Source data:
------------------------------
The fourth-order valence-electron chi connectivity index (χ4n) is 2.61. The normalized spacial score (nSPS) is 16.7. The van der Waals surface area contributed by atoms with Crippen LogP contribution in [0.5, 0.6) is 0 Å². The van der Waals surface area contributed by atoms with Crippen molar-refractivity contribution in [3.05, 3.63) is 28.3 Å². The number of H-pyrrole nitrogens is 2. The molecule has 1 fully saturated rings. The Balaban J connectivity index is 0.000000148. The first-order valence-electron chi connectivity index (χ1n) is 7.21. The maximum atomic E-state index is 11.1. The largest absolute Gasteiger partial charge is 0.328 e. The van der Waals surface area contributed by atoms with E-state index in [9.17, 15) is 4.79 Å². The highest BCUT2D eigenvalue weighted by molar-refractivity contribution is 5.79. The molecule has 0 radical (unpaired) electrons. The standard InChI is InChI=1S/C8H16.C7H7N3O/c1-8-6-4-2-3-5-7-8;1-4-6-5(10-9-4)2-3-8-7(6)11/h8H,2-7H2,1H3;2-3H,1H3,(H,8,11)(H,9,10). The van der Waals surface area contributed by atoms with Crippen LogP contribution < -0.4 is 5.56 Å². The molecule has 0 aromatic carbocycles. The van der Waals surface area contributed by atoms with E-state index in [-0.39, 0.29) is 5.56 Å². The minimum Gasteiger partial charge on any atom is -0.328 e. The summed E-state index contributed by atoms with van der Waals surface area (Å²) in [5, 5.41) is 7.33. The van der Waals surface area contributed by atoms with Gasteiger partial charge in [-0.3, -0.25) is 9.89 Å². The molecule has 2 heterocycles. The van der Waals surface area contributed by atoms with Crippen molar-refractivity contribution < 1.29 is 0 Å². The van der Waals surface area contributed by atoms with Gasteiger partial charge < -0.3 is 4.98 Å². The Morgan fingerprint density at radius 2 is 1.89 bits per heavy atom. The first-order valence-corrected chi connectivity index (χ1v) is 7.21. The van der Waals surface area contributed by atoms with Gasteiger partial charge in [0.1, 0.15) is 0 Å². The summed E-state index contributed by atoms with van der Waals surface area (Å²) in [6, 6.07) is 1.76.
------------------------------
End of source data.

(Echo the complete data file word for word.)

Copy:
The fourth-order valence-electron chi connectivity index (χ4n) is 2.61. The normalized spacial score (nSPS) is 16.7. The van der Waals surface area contributed by atoms with Crippen LogP contribution in [0.5, 0.6) is 0 Å². The van der Waals surface area contributed by atoms with Crippen molar-refractivity contribution in [3.05, 3.63) is 28.3 Å². The number of H-pyrrole nitrogens is 2. The molecule has 1 fully saturated rings. The Balaban J connectivity index is 0.000000148. The first-order valence-electron chi connectivity index (χ1n) is 7.21. The maximum atomic E-state index is 11.1. The largest absolute Gasteiger partial charge is 0.328 e. The van der Waals surface area contributed by atoms with E-state index in [9.17, 15) is 4.79 Å². The highest BCUT2D eigenvalue weighted by molar-refractivity contribution is 5.79. The molecule has 0 radical (unpaired) electrons. The standard InChI is InChI=1S/C8H16.C7H7N3O/c1-8-6-4-2-3-5-7-8;1-4-6-5(10-9-4)2-3-8-7(6)11/h8H,2-7H2,1H3;2-3H,1H3,(H,8,11)(H,9,10). The van der Waals surface area contributed by atoms with Crippen LogP contribution < -0.4 is 5.56 Å². The molecule has 0 aromatic carbocycles. The van der Waals surface area contributed by atoms with E-state index in [-0.39, 0.29) is 5.56 Å². The minimum Gasteiger partial charge on any atom is -0.328 e. The summed E-state index contributed by atoms with van der Waals surface area (Å²) in [5, 5.41) is 7.33. The van der Waals surface area contributed by atoms with Gasteiger partial charge in [-0.3, -0.25) is 9.89 Å². The molecule has 2 heterocycles. The van der Waals surface area contributed by atoms with Crippen molar-refractivity contribution < 1.29 is 0 Å². The van der Waals surface area contributed by atoms with Gasteiger partial charge < -0.3 is 4.98 Å². The Morgan fingerprint density at radius 2 is 1.89 bits per heavy atom. The first-order valence-corrected chi connectivity index (χ1v) is 7.21. The van der Waals surface area contributed by atoms with Gasteiger partial charge in [0.1, 0.15) is 0 Å². The summed E-state index contributed by atoms with van der Waals surface area (Å²) in [6, 6.07) is 1.76.